customThumbnail.SetImage(bitmap);
}

private Bitmap GenerateBitmap()
{
Bitmap bitmap = new Bitmap(150, 150);
using (var g = Graphics.FromImage(bitmap))
{
var random = new Random(Environment.TickCount);
using (var brush = new SolidBrush(
Color.FromArgb(
255, random.Next(255), random.Next(255),
random.Next(255))))
{
g.FillEllipse(brush, 10, 30, 130, 90);
}
}

return bitmap;
}
}
}

Aside from my lame attempt at creativity (GenerateBitmap), there are only a few lines of code needed to assign a custom bitmap as your toolbar thumbnail.

Updating the Thumbnail
The example above uses a single bitmap generated at application startup. If you're using a custom bitmap, it's probably because you want the image to reflect the state of the application. Since state is always changing, we need a way to update the bitmap while the application is running.

Since generating the bitmap uses some resources, we don't want to do it unless it's necessary. By subscribing to the TabbedThumbnailBitmapRequested event, we can wait to generate the bitmap until Windows actually needs it. We'll make a few changes to the sample. Instead of generating the bitmap at application startup, we'll subscribe to the TabbedThumbnailBitmapRequested event and generate the bitmap at that time. For performance reasons, Windows 7 will cache whatever bitmap you give it. To update our bitmap during execution of our application, we'll have to call the InvalidatePreview method on our customThumbnail object. In this demo, I accomplish this by starting a background thread which waits two seconds and then invalidate the image. This will cause the TabbedThumbnailBitmapRequested event to fire again and give us a new thumbnail image every two seconds:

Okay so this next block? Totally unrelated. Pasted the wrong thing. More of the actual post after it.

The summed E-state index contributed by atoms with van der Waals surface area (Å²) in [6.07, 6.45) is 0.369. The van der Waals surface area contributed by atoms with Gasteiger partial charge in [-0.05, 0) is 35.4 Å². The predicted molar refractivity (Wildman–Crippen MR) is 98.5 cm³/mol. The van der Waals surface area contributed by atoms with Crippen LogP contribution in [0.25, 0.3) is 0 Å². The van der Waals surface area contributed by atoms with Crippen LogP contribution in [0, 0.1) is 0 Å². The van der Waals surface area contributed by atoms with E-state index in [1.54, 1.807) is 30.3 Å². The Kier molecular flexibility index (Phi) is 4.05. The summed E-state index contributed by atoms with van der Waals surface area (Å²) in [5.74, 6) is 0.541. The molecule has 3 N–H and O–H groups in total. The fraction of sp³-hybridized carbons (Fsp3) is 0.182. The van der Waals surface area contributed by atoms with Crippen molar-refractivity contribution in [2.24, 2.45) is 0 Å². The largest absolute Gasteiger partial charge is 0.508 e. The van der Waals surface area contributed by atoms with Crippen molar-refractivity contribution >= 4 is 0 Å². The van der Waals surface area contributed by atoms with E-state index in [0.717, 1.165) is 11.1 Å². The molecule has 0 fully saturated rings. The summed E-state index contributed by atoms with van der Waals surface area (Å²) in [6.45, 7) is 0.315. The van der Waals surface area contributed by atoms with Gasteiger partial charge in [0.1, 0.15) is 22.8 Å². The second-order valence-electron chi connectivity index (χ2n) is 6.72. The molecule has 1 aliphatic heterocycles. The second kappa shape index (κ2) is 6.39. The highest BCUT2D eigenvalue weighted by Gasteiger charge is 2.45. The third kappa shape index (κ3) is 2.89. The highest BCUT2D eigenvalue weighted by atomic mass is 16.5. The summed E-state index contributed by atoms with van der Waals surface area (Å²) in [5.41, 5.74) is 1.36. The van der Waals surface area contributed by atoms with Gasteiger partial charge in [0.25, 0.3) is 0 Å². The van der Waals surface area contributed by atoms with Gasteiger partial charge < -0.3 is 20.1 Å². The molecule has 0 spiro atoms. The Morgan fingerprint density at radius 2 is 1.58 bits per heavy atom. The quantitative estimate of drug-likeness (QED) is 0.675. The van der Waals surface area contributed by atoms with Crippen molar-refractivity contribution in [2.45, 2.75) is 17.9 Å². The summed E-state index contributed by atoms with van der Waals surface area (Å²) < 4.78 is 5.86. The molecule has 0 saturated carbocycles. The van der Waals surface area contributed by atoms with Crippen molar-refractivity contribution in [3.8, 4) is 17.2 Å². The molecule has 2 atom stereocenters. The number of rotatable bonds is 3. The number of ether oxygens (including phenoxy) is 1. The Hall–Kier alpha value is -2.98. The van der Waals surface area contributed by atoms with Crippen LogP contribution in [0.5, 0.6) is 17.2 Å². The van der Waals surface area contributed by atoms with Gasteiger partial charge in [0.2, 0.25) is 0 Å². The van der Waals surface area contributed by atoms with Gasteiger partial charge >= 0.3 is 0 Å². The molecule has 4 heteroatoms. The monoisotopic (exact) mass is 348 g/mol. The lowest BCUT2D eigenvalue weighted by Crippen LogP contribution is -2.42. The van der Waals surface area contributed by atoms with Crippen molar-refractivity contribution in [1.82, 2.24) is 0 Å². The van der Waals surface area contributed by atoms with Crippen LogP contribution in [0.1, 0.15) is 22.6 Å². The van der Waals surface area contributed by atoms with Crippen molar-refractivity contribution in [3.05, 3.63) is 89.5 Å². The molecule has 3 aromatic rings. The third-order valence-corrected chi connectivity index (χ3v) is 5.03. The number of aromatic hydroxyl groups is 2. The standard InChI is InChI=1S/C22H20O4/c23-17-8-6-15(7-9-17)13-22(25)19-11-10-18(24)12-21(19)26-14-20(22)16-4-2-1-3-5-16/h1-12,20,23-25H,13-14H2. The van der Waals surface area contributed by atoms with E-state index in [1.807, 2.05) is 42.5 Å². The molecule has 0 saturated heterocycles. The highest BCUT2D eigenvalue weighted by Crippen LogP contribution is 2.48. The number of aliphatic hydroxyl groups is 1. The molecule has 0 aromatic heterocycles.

using System;
using System.Drawing;
using System.Threading;
using System.Windows.Forms;
using Microsoft.WindowsAPICodePack.Taskbar;

namespace CustomThumbnailImage
{
public partial class Form1 : Form
{
private TabbedThumbnail customThumbnail;

public Form1()
{
InitializeComponent();
}

protected override void OnShown(EventArgs e)
{
base.OnShown(e);

customThumbnail = new TabbedThumbnail(
this.Handle, this.Handle);
TaskbarManager.Instance.TabbedThumbnail.AddThumbnailPreview(
customThumbnail);
customThumbnail.TabbedThumbnailBitmapRequested +=
customThumbnail_TabbedThumbnailBitmapRequested;
}

private Bitmap GenerateBitmap()
{
Bitmap bitmap = new Bitmap(150, 150);
using (var g = Graphics.FromImage(bitmap))
{
var random = new Random(Environment.TickCount);
using (var brush = new SolidBrush(
Color.FromArgb(
255, random.Next(255), random.Next(255),
random.Next(255))))
{
g.FillEllipse(brush, 10, 30, 130, 90);
}
}

return bitmap;
}

void customThumbnail_TabbedThumbnailBitmapRequested(
object sender,
TabbedThumbnailBitmapRequestedEventArgs e)
{
var bitmap = GenerateBitmap();
customThumbnail.SetImage(bitmap);

ThreadPool.QueueUserWorkItem(c =>
{
Thread.Sleep(2000);
this.Invoke(
new MethodInvoker(InvalidateThumbnail));
});
}

private void InvalidateThumbnail()
{
customThumbnail.InvalidatePreview();
}
}
}

As you can see, the Windows API CodePack makes it easy to integrate new Windows 7 features into your own applications. If there's a new feature of Windows 7 you're interested in using, let me know and I'll try and cover it in a future column.

About the Author

Patrick Steele is a Senior .NET Developer with Billhighway in Troy, Michigan. A recognized expert on the .NET Framework, he is a Microsoft MVP award winner and a presenter at conferences and user group meetings.

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Reader Comments:

Sun, Aug 8, 2010 blanchimont

hello, write about it in visual basic? thx

Thu, Aug 5, 2010

Keep up the great tips, Patrick!